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Glyphosate breakdown molecule “AMPA” found to harm earthworms and degrade the life of soils


Glyphosate is under fire for the damage it causes to human health, but it’s also hurting the organisms that form the basis of our food chain and the soil in which our food grows. Although GMOs were once touted as the solution to world hunger, the active ingredient in Monsanto’s blockbuster herbicide Roundup, which is used widely on genetically engineered crops, could be putting our planet’s food supply at great risk.

According to a study published in Environmental Sciences Europe, farmers sprayed enough of this toxic chemical throughout 2014 to cover every single acre of the world’s cropland with half a pound of it. One of the main molecules that glyphosate breaks down into, AMPA, has been found to be persistent in soils, where it’s harming earthworms and ruining soil quality.

Researchers studying the effects of AMPA on the earthworm species known as Eisenia Andrei discovered that earthworms whose parents grew in contaminated soil have reduced growth, preventing them from reaching their fullest potential when it comes to enhancing the soil ecosystem.

Earthworms are considered to be a vital component of soil biota, playing a role in both forming soil and maintaining its structure and fertility. In fact, they’re often considered a key indicator of a soil’s quality and contamination. While previous studies had shown that glyphosate can be lethal to earthworms in doses that vary depending on the specific commercial formulation in question, a 2016 study in Scientific Reports showed that even those who aren’t killed by the chemical are seeing serious reproductive damage from typical levels of AMPA in the soil, which can linger for as long as 240 days after application, depending on the conditions in the field.

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In addition to earthworms, many fungi and bacteria in the soil environment are sensitive to the chemical. Soil microbes play a big role in processes that are vital to life on Earth, like carbon and nutrient cycling. Anything that prevents soils from carrying out these tasks could lead to very serious consequences.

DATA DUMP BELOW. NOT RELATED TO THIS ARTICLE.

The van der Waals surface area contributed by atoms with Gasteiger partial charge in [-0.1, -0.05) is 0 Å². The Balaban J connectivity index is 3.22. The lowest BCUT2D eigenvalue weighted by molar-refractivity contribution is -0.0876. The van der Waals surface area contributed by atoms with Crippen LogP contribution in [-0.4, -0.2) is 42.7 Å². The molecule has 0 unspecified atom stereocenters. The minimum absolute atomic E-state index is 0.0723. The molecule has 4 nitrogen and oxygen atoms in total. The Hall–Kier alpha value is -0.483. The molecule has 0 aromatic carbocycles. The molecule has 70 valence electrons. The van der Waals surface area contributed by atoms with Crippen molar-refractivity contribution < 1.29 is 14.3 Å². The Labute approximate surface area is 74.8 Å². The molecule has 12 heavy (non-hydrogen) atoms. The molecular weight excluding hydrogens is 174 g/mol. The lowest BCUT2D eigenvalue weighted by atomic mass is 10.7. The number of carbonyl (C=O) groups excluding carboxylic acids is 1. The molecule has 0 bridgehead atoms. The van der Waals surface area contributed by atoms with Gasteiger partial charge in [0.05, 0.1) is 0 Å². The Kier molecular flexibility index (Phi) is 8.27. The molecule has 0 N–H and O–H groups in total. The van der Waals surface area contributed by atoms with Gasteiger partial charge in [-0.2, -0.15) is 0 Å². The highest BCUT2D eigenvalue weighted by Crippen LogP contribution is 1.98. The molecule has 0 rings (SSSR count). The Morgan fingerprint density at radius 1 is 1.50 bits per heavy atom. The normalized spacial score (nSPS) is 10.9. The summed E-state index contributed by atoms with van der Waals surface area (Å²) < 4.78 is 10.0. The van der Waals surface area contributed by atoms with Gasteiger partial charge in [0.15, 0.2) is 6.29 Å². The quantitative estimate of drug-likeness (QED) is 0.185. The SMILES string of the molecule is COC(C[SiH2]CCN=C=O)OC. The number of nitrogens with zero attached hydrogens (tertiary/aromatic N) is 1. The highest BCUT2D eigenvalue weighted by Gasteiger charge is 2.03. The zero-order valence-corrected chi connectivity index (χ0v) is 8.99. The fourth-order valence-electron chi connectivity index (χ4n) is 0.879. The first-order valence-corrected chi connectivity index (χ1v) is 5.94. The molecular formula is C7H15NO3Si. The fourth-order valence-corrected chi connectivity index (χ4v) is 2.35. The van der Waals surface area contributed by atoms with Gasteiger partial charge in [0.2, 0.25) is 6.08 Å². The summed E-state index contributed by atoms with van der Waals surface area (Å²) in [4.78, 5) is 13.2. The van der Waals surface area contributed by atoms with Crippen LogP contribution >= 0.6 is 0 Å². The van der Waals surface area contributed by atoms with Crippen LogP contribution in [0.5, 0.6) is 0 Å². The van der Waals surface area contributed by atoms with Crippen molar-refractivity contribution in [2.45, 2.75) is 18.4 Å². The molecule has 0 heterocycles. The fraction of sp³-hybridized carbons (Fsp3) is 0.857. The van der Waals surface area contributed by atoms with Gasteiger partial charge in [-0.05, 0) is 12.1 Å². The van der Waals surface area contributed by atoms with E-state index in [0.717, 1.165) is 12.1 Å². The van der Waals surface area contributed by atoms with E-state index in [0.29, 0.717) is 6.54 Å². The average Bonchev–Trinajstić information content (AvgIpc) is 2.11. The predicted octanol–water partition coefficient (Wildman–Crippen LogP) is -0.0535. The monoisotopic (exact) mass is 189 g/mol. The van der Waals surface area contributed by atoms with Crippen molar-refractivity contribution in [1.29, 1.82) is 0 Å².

Other species also suffering at the hands of glyphosate

It’s not just earthworms that are in danger; as it builds up in the environment, it’s causing damage to many other types of wildlife. It’s been linked to changes in the reproduction, metabolism, growth and behavior of fish, insects and mollusks. Mosquito larvae, an important source of food for many species of birds, fish and amphibians, have trouble distinguishing dangerous shadows from non-dangerous ones in studies following exposure to the chemical. Crayfish, mussels and other aquatic invertebrates have also been suffering reproductive and metabolic damage on account of exposure to glyphosate.

Glyphosate’s devastating effects on bees have been getting a lot of attention, impacting their learning and raising the amount of time it takes them to locate their hives. It’s also damaging the beneficial bacteria in their guts at concentrations documented in the environment, making them more vulnerable to deadly infections. Along with pesticides from the neonicotinoid class, glyphosate is contributing to the loss of habitat and global decline in bee populations. It’s also destroying the wildflowers they depend on.

Glyphosate is unquestionably bad, with the International Agency for Research on Cancer declaring it a probable carcinogen. However, some of the adjuvants that are added to it in the Roundup formulation could be even more toxic than glyphosate on its own.

Keep in mind that you are consuming residues of this same chemical when you eat foods like soy, corn, breakfast cereals, and fruits and vegetables that aren’t organic. Glyphosate destroys everything that crosses its path. Why hasn’t it been banned yet?

Sources for this article include:

NCBI.NLM.NIH.gov

EHN.org

TheGuardian.com



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